The effectiveness of cabbage leaf application (treatment) on pain and hardness in breast engorgement and its effect on the duration of breastfeeding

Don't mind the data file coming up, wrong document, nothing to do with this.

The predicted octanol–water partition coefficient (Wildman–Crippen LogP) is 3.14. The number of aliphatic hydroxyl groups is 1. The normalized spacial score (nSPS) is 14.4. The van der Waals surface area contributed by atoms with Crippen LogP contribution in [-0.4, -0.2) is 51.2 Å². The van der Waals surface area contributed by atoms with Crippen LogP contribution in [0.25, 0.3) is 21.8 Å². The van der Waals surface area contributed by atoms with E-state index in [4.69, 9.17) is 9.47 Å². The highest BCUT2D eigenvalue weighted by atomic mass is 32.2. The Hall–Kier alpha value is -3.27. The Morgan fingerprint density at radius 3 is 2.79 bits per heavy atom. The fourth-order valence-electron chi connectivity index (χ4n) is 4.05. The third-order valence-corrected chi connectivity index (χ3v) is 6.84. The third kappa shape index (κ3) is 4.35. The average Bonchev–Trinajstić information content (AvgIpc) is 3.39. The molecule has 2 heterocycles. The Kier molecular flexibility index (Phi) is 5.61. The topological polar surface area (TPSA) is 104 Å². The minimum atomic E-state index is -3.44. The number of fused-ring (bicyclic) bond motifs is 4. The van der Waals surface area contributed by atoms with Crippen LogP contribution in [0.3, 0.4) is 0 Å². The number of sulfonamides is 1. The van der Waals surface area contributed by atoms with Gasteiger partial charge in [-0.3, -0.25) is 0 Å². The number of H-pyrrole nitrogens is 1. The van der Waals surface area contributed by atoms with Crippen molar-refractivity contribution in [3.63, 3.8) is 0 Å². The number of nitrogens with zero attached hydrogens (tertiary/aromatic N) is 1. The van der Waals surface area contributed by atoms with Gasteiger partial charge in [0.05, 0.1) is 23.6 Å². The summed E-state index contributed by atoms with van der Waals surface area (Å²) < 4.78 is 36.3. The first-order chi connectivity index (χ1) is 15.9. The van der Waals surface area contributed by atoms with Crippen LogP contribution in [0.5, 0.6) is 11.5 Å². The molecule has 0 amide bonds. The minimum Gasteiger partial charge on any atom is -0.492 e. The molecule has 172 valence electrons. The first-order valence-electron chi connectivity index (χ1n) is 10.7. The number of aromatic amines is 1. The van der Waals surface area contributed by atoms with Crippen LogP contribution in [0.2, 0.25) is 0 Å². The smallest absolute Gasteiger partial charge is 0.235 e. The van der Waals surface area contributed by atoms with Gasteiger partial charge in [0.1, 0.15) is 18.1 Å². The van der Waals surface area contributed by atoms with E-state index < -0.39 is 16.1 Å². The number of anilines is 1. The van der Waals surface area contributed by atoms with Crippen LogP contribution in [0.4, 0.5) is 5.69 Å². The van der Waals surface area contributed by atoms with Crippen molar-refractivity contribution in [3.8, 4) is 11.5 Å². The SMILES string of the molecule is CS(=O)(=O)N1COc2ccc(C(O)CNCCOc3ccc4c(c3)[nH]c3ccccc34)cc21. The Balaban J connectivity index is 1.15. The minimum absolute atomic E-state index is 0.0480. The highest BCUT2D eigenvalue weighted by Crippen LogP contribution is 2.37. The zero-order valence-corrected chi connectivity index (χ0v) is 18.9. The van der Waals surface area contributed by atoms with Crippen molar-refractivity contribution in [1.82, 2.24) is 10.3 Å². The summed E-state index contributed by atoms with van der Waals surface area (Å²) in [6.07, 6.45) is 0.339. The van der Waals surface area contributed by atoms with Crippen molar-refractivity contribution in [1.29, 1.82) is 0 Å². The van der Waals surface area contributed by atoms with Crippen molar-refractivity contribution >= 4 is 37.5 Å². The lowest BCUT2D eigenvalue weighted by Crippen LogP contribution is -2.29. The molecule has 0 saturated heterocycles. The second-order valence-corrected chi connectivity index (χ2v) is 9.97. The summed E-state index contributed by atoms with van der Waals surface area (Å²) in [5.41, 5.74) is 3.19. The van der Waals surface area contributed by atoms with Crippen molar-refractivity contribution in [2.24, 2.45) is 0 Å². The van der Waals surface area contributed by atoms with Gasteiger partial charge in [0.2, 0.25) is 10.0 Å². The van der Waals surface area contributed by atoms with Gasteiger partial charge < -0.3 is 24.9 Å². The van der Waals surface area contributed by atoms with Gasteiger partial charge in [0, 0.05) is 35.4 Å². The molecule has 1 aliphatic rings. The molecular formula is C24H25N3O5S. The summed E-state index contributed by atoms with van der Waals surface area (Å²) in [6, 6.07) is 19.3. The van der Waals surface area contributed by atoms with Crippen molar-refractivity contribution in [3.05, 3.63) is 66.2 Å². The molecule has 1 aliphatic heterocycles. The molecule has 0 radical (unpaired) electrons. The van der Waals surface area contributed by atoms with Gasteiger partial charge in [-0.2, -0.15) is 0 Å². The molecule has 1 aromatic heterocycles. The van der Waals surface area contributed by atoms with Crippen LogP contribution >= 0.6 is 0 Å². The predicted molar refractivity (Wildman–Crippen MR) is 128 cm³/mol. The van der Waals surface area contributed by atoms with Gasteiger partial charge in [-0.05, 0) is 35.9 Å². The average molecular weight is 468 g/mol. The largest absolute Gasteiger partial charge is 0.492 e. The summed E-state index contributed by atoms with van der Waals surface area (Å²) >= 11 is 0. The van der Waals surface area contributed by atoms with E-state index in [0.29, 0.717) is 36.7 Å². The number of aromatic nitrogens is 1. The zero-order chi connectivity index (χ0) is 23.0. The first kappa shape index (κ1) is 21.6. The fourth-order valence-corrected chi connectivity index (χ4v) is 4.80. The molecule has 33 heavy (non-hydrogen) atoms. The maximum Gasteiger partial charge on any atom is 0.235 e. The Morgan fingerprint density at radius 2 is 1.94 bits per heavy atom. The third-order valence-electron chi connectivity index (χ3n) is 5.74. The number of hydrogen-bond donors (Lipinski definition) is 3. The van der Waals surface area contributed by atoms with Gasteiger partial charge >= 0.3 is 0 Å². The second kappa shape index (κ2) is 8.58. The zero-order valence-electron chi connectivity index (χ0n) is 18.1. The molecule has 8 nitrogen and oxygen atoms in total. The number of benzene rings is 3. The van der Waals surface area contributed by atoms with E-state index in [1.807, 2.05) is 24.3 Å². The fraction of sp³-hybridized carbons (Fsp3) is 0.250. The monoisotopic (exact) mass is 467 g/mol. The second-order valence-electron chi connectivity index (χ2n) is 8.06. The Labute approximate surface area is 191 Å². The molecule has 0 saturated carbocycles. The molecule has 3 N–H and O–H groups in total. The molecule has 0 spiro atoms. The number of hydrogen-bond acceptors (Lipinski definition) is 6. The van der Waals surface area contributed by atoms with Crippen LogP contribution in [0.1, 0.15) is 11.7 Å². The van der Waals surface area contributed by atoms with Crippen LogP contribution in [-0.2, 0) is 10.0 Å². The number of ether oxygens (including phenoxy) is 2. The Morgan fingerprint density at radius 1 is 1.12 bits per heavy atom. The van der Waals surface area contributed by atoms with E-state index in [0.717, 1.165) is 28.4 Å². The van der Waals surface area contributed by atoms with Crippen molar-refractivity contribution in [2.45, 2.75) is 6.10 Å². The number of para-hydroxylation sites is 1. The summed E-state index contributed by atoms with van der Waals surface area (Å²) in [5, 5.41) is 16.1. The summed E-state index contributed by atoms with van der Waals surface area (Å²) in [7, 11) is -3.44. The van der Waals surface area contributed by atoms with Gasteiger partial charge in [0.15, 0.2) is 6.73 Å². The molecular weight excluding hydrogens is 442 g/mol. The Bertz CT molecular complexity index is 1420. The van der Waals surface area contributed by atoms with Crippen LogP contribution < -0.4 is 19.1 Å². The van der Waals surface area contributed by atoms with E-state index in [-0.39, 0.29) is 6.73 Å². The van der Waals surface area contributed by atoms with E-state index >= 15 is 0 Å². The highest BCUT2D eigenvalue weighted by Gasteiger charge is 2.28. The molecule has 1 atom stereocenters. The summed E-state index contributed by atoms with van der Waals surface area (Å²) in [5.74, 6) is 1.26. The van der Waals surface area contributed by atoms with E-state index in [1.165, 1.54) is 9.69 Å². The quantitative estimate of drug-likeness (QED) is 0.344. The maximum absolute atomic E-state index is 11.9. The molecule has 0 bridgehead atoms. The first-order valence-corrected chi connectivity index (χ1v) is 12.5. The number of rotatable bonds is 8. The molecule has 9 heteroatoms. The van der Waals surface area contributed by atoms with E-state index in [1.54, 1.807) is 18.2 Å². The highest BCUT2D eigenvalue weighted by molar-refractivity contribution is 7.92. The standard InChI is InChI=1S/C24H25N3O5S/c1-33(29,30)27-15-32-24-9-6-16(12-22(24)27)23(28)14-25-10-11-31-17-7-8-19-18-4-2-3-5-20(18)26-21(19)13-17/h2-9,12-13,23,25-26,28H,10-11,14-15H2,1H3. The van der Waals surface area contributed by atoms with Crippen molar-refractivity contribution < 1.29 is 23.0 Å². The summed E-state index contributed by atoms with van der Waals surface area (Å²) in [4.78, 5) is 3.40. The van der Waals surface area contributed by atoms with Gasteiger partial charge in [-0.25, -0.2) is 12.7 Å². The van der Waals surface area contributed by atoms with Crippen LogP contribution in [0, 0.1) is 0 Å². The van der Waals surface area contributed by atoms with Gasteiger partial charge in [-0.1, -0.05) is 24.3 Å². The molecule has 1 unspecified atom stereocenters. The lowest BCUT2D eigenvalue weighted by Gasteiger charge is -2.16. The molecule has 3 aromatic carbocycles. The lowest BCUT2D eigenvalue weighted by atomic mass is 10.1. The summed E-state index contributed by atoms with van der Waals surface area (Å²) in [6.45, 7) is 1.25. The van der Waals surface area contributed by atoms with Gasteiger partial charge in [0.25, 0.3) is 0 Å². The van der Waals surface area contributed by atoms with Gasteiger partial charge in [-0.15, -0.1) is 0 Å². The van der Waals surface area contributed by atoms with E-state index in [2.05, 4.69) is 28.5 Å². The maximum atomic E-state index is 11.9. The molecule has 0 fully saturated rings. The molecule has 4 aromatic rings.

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Background: Breast engorgement is a condition that affects breastfeeding mothers early in the postpartum. The discomfort and tenderness as a result of the engorgement is a major contributing factor to the early cessation of breastfeeding. Many treatments for breast engorgement have been attempted and explored. Objective: To examine the effectiveness of cabbage leaf treatment on pain and hardness of the engorged breasts of post-partum women and its influence on the duration of breastfeeding in women with breast engorgement. Inclusion Criteria: Types of participants - Postpartum lactating mothers 13 to 50 years of age and of any parity in the first two weeks postpartum with breast engorgement. Types of interventions - Cabbage leaf treatment on breast engorgement in reducing pain, hardness and increasing the duration of breastfeeding. Types of outcomes - Primary outcomes: engorgement, severity of the distention, hardness to touch and pain associated with breast engorgement. Secondary outcome: duration of breastfeeding. Types of studies - Quantitative studies including RCTs, quasi-randomized trials and quasi-experimental studies. Search Strategy: Studies in English language from inception of the relevant databases to 2010 were considered for inclusion in this review. The databases searched included: CINAHL, MEDLINE, SCOPUS, EMBASE, Web of Science, Science Direct. The search for unpublished studies included: Google Scholar, Mednar, Proquest. Methodological quality : Studies were assessed by two independent reviewers for methodological validity using standardised critical appraisal tools from the Joanna Briggs Institute.Data Extraction: Data were extracted using the standardised data extraction tools from the Joanna Briggs Institute. Data Synthesis: The results were presented in narrative format as the meta-analysis was not appropriate because study methods were heterogeneous. Results: Four studies were included in this review: one RCT and two quasi-randomised studies and one quasi-experimental study. In one RCT after the first cabbage leaf application, fewer mothers were reporting breast engorgement through their second to fourth assessments as compared to the control group. On the second assessment a smaller proportion in the intervention group thought their breasts were engorged (51% vs 57%, p = 0.68). In one study the experimental group receiving cabbage leaf treatment improved from a pre-treatment score of 5.17 (70%) to 3.02 (20%) (p =<0.001). In addition, hot and cold compresses appeared to reduce scores more effectively than cold cabbage leaf (p<0.001). In one study both cabbage leaf and hot and cold compresses interventions decreased numerical pain scores (p≤0.001) and thus pain in breast engorgement. In a study results showed statistically significant reduction in pain scores for both room temperature 2.0 points (37%) and chilled cabbage leaf 2.1 points (38%) (p=0.0001). There was no statistical difference in mean pre and post treatment scores of room temperature and chilled cabbage leaf (p=0.84).In one study pre and post treatment scores using the Bourbonnais scale showed a statistically significant reduction in pain scores: 1.8 points (30%) with cabbage leaf and 2.2 points (39%) with gel packs (p=0.0001). In one study it was found that 18% more mothers who received the cabbage leaf intervention were exclusively breastfeeding at six weeks (p= 0.09). Less mothers had stopped breastfeeding prior to eight days (8.88% vs 24% p= 0.09) and overall duration of breastfeeding was longer in the intervention group (36 vs 30 days, p=0.04). Conclusion: Overall results showed that cabbage leaf treatment used on women with breast engorgement did reduce pain, the hardness of the engorged breasts and increased the duration of breast feeding. The current available evidence suggests that cabbage leaf treatment helps reduce pain in breast engorgement and lengthens breastfeeding duration, although some studies have also reported that cabbage leaf treatment is not effective. Implications for practice - Cabbage leaf may be useful in the treatment of breast engorgement. The chilled cabbage leaf may be used for breast engorgement in breastfeeding women but there is insufficient evidence to suggest the generalized use of cabbage leaf in protocols for the treatment of breast engorgement. Implications for research - Researchers should aim to achieve more homogeneity across the studies by using similar tools and instruments (preferably validated) to compare the effectiveness of cabbage leaf treatment; measuring similar outcomes (i.e. pain scores, breast engorgement scores, duration of breastfeeding).
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